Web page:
Evaluation of methodology and quality characteristics of systematic reviews in orthodontics

Authors

  • SN Papageorgiou,

    1. Spyridon N. Papageorgiou,
      Moschos A. Papadopoulos, Athanasios E. Athanasiou, Department of Orthodontics, School of Dentistry, Aristotle University of Thessaloniki, Thessaloniki, Greece
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  • MA Papadopoulos,

    1. Spyridon N. Papageorgiou,
      Moschos A. Papadopoulos, Athanasios E. Athanasiou, Department of Orthodontics, School of Dentistry, Aristotle University of Thessaloniki, Thessaloniki, Greece
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  • AE Athanasiou

    1. Spyridon N. Papageorgiou,
      Moschos A. Papadopoulos, Athanasios E. Athanasiou, Department of Orthodontics, School of Dentistry, Aristotle University of Thessaloniki, Thessaloniki, Greece
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Dr Moschos A. Papadopoulos
School of Dentistry
Aristotle University of Thessaloniki
54124 Thessaloniki
Greece
E-mail: mikepap@dent.auth.gr

Abstract

To cite this article:
Papageorgiou SN, Papadopoulos MA, Athanasiou AE:
Evaluation of methodology and quality characteristics of systematic reviews in orthodontics
Orthod Craniofac Res 2011;14:116–137

Abstract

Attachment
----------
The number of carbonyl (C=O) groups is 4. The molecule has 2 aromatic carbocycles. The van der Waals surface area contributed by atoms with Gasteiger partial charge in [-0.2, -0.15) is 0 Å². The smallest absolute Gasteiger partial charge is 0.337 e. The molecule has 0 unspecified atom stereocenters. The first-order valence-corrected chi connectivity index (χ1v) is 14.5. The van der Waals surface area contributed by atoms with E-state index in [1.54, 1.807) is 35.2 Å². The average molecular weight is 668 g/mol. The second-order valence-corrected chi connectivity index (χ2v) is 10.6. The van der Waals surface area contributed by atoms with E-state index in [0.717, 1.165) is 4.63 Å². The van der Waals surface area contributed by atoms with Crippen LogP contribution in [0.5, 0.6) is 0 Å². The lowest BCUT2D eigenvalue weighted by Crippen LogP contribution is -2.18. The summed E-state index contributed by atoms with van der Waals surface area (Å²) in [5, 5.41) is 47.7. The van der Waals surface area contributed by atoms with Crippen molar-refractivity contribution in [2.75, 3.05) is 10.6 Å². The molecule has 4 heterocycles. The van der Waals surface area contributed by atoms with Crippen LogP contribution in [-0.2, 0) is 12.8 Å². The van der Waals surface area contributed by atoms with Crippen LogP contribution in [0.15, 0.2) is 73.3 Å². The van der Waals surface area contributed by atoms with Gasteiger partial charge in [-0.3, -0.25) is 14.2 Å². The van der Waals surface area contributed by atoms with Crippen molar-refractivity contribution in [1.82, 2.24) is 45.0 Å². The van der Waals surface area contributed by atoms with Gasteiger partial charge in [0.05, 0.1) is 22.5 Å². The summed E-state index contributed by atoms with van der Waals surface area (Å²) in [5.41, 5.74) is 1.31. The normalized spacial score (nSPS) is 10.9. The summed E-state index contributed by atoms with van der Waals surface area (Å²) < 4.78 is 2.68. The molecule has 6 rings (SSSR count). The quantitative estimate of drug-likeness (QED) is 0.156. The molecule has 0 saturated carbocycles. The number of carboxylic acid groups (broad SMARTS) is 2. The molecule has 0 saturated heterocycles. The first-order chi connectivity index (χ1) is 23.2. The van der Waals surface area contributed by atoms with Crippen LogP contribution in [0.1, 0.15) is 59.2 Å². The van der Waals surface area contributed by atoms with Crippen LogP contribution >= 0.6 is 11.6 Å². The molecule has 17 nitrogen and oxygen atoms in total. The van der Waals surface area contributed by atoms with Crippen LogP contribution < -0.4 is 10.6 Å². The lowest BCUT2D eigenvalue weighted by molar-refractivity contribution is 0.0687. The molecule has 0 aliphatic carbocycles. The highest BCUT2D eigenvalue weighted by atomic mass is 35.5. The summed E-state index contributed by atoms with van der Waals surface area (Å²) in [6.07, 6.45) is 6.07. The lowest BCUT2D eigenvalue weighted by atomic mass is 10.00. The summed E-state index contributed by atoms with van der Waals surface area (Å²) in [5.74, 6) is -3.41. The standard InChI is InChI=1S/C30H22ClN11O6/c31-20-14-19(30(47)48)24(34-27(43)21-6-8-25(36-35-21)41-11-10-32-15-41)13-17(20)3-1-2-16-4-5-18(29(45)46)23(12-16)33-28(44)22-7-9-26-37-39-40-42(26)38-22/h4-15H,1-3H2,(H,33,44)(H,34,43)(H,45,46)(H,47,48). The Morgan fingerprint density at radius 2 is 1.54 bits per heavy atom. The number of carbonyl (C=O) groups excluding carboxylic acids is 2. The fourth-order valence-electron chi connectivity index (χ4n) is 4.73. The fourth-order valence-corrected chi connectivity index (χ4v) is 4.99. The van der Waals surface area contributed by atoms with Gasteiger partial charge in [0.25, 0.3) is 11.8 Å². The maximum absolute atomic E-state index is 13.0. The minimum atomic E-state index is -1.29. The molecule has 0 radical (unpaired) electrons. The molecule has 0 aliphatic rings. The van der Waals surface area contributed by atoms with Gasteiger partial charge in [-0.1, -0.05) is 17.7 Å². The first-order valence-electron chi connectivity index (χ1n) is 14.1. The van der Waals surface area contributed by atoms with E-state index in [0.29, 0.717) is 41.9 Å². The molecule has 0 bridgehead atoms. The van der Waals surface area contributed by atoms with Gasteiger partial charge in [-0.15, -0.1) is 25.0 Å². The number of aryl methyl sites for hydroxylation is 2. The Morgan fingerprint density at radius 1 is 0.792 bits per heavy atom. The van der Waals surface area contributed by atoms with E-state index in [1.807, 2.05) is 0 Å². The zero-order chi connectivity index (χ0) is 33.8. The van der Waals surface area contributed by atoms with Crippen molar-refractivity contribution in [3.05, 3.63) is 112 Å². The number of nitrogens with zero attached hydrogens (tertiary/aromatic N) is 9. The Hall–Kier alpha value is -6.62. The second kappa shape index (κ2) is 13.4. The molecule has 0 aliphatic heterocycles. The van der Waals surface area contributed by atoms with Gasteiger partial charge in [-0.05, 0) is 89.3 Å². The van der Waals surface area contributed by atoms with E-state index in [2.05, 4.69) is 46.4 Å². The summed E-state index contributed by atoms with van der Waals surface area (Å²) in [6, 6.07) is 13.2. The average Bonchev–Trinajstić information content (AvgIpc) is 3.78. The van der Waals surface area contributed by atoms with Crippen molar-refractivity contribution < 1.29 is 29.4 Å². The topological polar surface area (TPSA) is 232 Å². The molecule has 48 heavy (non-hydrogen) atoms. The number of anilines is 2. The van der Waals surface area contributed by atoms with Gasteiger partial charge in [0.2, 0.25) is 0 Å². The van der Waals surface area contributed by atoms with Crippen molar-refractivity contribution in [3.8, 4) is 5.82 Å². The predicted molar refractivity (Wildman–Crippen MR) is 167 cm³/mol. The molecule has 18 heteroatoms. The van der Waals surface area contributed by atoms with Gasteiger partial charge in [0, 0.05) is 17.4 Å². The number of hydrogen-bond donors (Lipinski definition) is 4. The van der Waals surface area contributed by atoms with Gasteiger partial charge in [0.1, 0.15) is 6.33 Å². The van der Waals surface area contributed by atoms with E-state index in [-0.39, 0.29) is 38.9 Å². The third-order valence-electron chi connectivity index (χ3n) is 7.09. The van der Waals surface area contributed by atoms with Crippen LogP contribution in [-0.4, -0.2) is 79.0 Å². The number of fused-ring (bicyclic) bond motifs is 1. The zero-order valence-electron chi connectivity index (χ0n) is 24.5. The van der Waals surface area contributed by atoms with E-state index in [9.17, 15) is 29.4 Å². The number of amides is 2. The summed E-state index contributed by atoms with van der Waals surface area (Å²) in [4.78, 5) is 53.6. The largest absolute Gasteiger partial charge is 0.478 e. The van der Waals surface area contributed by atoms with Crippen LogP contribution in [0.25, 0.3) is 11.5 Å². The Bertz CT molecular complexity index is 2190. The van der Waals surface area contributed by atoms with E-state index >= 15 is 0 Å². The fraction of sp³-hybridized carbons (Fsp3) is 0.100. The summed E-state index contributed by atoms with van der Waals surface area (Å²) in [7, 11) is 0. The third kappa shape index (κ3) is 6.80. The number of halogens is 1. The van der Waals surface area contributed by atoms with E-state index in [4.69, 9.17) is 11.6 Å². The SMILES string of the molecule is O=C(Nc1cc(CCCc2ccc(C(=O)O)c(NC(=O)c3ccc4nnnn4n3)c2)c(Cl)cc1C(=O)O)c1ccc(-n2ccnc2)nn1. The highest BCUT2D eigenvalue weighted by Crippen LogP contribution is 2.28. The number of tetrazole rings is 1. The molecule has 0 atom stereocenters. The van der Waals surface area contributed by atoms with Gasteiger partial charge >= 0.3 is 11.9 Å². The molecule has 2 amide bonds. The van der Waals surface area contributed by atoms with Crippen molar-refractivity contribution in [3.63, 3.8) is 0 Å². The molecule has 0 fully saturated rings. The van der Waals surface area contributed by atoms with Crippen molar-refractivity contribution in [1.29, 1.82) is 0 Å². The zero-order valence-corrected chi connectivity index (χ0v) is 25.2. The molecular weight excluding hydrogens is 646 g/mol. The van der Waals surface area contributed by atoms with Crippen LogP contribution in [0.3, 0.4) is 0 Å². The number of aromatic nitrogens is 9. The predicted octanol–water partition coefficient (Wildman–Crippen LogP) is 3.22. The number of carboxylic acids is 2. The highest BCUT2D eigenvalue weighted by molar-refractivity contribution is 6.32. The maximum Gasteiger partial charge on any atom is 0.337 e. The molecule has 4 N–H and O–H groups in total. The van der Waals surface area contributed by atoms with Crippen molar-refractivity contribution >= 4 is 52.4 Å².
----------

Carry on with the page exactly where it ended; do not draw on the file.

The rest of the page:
Authors –  Papageorgiou SN, Papadopoulos MA, Athanasiou AE Systematic reviews (SRs) are published with an increasing rate in many fields of biomedical literature, including orthodontics. Although SRs should consolidate the evidence-based characteristics of contemporary orthodontic practice, doubts on the validity of their conclusions have been frequently expressed. The aim of this study was to evaluate the methodology and quality characteristics of orthodontic SRs as well as to assess their quality of reporting during the last years. Electronic databases were searched for SRs (without any meta-analytical data synthesis) in the field of orthodontics, indexed up to the start of 2010. The Assessment of Multiple Systematic Reviews (AMSTAR) tool was used for quality assessment of the included articles. Data were analyzed with Student’s t-test, one-way anova, and linear regression. Risk ratios (RR) with 95% confidence intervals were calculated to represent changes during the years in reporting of key items associated with quality. A total of 110 SRs were included in this evaluation. About half of the SRs (46.4%) were published in orthodontic journals, while few (5.5%) were updates of previously published reviews. Using the AMSTAR tool, thirty (27.3%) of the SRs were found to be of low quality, 63 (57.3%) of medium quality, and 17 (15.5%) of high quality. No significant trend for quality improvement was observed during the last years. The overall quality of orthodontic SRs may be considered as medium. Although the number of orthodontic SRs has increased over the last decade, their quality characteristics can be characterized as moderate.

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